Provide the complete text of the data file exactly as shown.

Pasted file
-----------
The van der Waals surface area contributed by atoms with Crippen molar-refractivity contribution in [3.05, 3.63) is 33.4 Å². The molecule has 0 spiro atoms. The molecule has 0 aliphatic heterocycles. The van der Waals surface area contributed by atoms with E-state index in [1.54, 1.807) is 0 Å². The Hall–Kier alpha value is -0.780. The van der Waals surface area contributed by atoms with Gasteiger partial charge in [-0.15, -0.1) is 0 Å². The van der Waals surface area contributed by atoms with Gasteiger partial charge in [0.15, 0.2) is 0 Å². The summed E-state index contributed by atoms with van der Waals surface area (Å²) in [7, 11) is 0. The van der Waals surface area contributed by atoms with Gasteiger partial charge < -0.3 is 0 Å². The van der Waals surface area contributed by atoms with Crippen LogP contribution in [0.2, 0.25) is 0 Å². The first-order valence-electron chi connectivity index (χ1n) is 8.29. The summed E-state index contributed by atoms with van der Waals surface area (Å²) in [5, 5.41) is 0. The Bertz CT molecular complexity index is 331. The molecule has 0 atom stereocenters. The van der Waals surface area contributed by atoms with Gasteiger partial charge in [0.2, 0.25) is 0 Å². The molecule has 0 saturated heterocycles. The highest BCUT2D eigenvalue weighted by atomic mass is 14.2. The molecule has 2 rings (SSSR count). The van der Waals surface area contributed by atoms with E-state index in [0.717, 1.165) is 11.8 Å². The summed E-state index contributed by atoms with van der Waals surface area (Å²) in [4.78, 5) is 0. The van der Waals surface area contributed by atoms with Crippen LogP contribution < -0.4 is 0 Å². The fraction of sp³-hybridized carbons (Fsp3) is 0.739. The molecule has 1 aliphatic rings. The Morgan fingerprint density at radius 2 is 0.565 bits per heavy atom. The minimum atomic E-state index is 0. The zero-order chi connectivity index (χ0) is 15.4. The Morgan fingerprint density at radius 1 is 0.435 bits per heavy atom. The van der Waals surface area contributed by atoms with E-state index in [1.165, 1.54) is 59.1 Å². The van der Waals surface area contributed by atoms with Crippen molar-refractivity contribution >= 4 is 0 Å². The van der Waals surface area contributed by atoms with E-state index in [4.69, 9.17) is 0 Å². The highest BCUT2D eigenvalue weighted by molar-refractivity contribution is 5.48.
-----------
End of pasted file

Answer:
The van der Waals surface area contributed by atoms with Crippen molar-refractivity contribution in [3.05, 3.63) is 33.4 Å². The molecule has 0 spiro atoms. The molecule has 0 aliphatic heterocycles. The van der Waals surface area contributed by atoms with E-state index in [1.54, 1.807) is 0 Å². The Hall–Kier alpha value is -0.780. The van der Waals surface area contributed by atoms with Gasteiger partial charge in [-0.15, -0.1) is 0 Å². The van der Waals surface area contributed by atoms with Gasteiger partial charge in [0.15, 0.2) is 0 Å². The summed E-state index contributed by atoms with van der Waals surface area (Å²) in [7, 11) is 0. The van der Waals surface area contributed by atoms with Gasteiger partial charge < -0.3 is 0 Å². The van der Waals surface area contributed by atoms with Crippen LogP contribution in [0.2, 0.25) is 0 Å². The first-order valence-electron chi connectivity index (χ1n) is 8.29. The summed E-state index contributed by atoms with van der Waals surface area (Å²) in [5, 5.41) is 0. The Bertz CT molecular complexity index is 331. The molecule has 0 atom stereocenters. The van der Waals surface area contributed by atoms with Gasteiger partial charge in [0.2, 0.25) is 0 Å². The molecule has 0 saturated heterocycles. The highest BCUT2D eigenvalue weighted by atomic mass is 14.2. The molecule has 2 rings (SSSR count). The van der Waals surface area contributed by atoms with E-state index in [0.717, 1.165) is 11.8 Å². The summed E-state index contributed by atoms with van der Waals surface area (Å²) in [4.78, 5) is 0. The van der Waals surface area contributed by atoms with Crippen LogP contribution < -0.4 is 0 Å². The fraction of sp³-hybridized carbons (Fsp3) is 0.739. The molecule has 1 aliphatic rings. The Morgan fingerprint density at radius 2 is 0.565 bits per heavy atom. The minimum atomic E-state index is 0. The zero-order chi connectivity index (χ0) is 15.4. The Morgan fingerprint density at radius 1 is 0.435 bits per heavy atom. The van der Waals surface area contributed by atoms with E-state index in [1.165, 1.54) is 59.1 Å². The van der Waals surface area contributed by atoms with Crippen molar-refractivity contribution >= 4 is 0 Å². The van der Waals surface area contributed by atoms with E-state index in [4.69, 9.17) is 0 Å². The highest BCUT2D eigenvalue weighted by molar-refractivity contribution is 5.48.